Redirects Fundamentals
 

Redirects Fundamentals

What Is A Redirect?

Redirect means transferring a visitor from one URL to another URL. It technically involves sending traffic (including search engine crawlers) away from the URL they originally requested and relocating them to a different URL.

Types Of Redirects

The most commonly used redirects are of three kinds:
  • 301 redirect: permanent redirect
  • 302 redirect/302 Found (HTTP 1.1)
  • 307 redirect: Moved temporarily
  • Meta refresh

301 Redirect: Permanent Redirect

Also known as permanent redirect, 301 redirect is an HTTP status code which passes 90-99% of link equity (ranking power) to the redirected page. This, under most circumstances, is the best way of redirecting traffic.

302 Redirect/ 302 Found (HTTP 1.1)

HTTP 302 is a common way of performing URL redirection. The response code status under 302 redirect (HTTP1.0) indicates that the web address has been moved temporarily to a different URL. This redirect has now changed its version. While HTTP 1.0 status code indicates "Moved Temporarily", the changed version 1.1 shows “Found”.

307 Redirect: Moved Temporarily (HTTP 1.1)

307 redirect is closely related to 302 redirect, only it succeeds 302 redirect to HTTP 1.1. The search engines recognize 307 redirect when the content of the website content of the website is moved temporarily to a different URL location (such as during maintenance of the website).

Meta Refresh

Meta refresh redirect is generally executed on the page rather than server level. This is the reason why they are comparatively slower redirects, not compatible for SEO. This redirect normally show an “click here to reload if the page takes time” message where the command is given that and lose some link equity under this process. They are not recommended for SEO due to considerable loss of equity and high page loading speed.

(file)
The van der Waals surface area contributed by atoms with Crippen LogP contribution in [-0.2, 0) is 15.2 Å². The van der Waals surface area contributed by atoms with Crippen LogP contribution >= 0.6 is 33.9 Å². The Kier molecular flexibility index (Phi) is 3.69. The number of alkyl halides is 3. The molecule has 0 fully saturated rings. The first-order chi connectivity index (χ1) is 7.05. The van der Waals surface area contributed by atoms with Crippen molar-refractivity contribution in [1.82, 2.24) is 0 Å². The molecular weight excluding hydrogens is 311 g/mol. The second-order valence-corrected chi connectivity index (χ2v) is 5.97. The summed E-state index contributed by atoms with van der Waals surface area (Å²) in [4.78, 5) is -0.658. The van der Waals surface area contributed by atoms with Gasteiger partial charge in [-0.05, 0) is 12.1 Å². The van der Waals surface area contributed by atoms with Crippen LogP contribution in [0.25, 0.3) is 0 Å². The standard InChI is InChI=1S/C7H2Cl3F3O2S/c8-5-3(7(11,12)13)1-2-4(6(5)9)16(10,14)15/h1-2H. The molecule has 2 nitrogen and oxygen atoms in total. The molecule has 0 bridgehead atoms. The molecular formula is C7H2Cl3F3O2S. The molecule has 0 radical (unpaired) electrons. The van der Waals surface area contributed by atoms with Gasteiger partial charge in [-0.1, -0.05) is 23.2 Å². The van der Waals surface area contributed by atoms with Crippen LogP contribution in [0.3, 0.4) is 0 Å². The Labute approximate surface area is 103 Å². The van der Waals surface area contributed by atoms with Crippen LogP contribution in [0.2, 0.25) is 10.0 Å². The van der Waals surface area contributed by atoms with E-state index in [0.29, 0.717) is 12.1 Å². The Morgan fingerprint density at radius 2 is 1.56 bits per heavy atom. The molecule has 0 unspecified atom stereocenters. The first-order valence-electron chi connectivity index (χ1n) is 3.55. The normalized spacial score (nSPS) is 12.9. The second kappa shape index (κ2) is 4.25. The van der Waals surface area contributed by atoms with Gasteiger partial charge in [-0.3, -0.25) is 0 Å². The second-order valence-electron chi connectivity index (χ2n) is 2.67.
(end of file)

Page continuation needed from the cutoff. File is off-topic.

SEO Best Practices

URL redirection is extremely common among websites. This is done for various reasons which include:
When you use a redirect, try to make sure that you perform SEO as well. There are many ways for doing this, as when you use a 301 redirect, it indicates to users as well as browsers that the content of a web page has been moved from its location permanently. So when you use 301 redirect, the search engine crawler will take considerable amount of time scanning it and crediting the page its due credit ranking on the basis of the transferred link equity. However, this process can be shortened if you constantly invite web crawlers to crawl your web page.
In this case, 302 and meta refresh redirects are poor substitutes for 301 redirect and can only be used in place of 301 redirect if the user does not wish to save link equity. 301 redirect also requires constant spidering and crawling to prevent spammers and suspicious users from misuse available information.

301 Redirect In Apache

Some web hosting sites, such as Wix and so engine hosts websites on their own domain. So, when a website might want to move out to its own server, they might have to redirect the visitor to the original site. For this purpose, many folders and subfolders have to be changed and 301 redirect has to be used. A simple solution is adding 301 redirect to the PHP code that supplemented the hosting domain.

Redirecting Hostnames

People usually commit canonicalization errors while visiting a site such as missing http or www in the URL. Even after these mistakes, if they write the domain name correctly, they should be redirected to the correct web address. This can be done by adding:
RewriteCond %{HTTP_HOST} *!^www*.[domain name] [NC]
RewriteRule (.*) [web address]/$1 [L,R=301]
This directive instructs the Apache to redirect the entrant to the correct web address.

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